Carl Fontana and the Whitworth Jazz Band Saturday, Oct. 28, at the Cowles Auditorium
Trombones are the unsung and nearly forgotten heros of the jazz world.
As a mainstay of the big bands, their ripe, fruity sound balanced the trumpets’ gloss and warmed the cool of the saxophones. But with the advent of bebop and its emphasis on speed and precision, the trombone’s popularity waned.
Carl Fontana was one of the best of the big band trombone players, a veteran of the Stan Kenton, Woody Herman, Louis Bellson and Lionel Hampton orchestras.
Saturday, Fontana appeared with the Whitworth College Jazz Band and showed that despite a long period of semi-retirement, he’s still a remarkably powerful and inventive player.
Fontana articulates like J.J. Johnson - leading one to wonder if he couldn’t have made the transition to bebop - and his solos sing with the lyricism of a player who cut his chops on great songs.
Fontana wasted no time setting the stage: Following an excellent set by the Whitworth College Jazz Band, he opened his show with a mid-tempo samba rendition of “Body and Soul.”
There are lots of ways to play a standard, and Fontana wasn’t content with an ordinary one. He explored the quiet pockets of promise that a beautiful melody always implies, his horn burbling like brook water in the passionate parts and growing languorous in the quiet places.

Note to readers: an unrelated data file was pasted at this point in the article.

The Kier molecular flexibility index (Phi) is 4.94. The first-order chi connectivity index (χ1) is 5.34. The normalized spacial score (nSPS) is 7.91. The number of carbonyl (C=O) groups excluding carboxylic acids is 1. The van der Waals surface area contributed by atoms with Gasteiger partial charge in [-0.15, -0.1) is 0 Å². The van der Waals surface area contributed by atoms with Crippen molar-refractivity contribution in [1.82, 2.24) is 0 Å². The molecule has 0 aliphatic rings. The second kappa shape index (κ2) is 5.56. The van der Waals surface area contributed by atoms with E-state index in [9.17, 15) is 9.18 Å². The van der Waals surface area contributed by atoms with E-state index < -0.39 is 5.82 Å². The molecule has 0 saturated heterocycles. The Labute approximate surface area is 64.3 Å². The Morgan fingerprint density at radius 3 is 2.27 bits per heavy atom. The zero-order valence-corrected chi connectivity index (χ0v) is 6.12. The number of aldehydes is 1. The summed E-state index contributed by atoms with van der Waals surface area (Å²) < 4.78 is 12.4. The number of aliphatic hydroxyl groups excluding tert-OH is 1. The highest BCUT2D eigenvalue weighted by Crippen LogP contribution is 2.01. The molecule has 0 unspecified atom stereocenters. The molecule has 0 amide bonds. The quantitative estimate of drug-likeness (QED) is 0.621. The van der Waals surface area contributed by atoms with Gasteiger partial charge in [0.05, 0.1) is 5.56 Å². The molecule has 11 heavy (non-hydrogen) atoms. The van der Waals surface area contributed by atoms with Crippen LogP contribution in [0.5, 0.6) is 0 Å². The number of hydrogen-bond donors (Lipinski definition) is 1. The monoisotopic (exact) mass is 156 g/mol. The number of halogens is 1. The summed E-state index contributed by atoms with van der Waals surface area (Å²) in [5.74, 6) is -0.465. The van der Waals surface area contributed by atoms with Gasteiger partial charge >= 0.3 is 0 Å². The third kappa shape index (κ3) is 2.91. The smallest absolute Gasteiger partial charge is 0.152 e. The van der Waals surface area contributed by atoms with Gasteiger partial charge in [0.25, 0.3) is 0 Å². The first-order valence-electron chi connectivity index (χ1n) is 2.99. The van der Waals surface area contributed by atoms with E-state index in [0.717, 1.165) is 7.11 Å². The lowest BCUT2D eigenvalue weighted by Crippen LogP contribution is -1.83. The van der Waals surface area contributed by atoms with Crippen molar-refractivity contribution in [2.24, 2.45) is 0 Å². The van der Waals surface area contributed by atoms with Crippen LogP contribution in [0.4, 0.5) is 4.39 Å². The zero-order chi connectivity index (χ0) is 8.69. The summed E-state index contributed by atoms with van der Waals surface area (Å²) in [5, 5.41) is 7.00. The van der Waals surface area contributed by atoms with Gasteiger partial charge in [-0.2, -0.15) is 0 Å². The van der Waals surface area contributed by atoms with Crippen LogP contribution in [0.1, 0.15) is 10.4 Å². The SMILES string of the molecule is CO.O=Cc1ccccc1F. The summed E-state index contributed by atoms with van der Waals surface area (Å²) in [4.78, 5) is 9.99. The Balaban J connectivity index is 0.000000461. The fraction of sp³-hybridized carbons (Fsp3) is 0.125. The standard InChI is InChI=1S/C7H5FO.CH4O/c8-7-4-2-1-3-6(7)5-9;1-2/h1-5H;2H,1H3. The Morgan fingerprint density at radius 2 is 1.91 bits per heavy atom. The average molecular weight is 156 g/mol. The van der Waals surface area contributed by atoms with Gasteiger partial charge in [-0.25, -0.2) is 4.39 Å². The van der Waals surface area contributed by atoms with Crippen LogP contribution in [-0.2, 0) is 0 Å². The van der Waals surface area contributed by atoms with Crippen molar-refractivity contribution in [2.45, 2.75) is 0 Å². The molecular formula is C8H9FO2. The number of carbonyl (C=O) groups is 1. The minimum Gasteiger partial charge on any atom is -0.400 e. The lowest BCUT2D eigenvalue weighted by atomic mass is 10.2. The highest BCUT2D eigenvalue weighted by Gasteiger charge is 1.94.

He showed tremendous range in two songs played back-to-back: The romantic ballad “Emily” received a sorrowfully lyric solo, and then he blew through the changes in the bebop chestnut “Cherokee” like a man just discovering Dizzy.
And speaking of Dizzy, Dan Keberle, Whitworth’s director of jazz studies, joined Fontana for a blazing turn on “Cherokee.”
Keberle’s charges played impressively all evening. Senior sax man Matt Nelson took center stage for several top-notch solos - his oblique, floating work on a new ballad, “Widow’s Walk,” was especially noteworthy - while freshman Nathan Distelhorst on alto sax proved Keberle has some good young ones coming up. Drummer Matt Baldock got off a rousing round on “Meet Mr. Cooper and Sons.”
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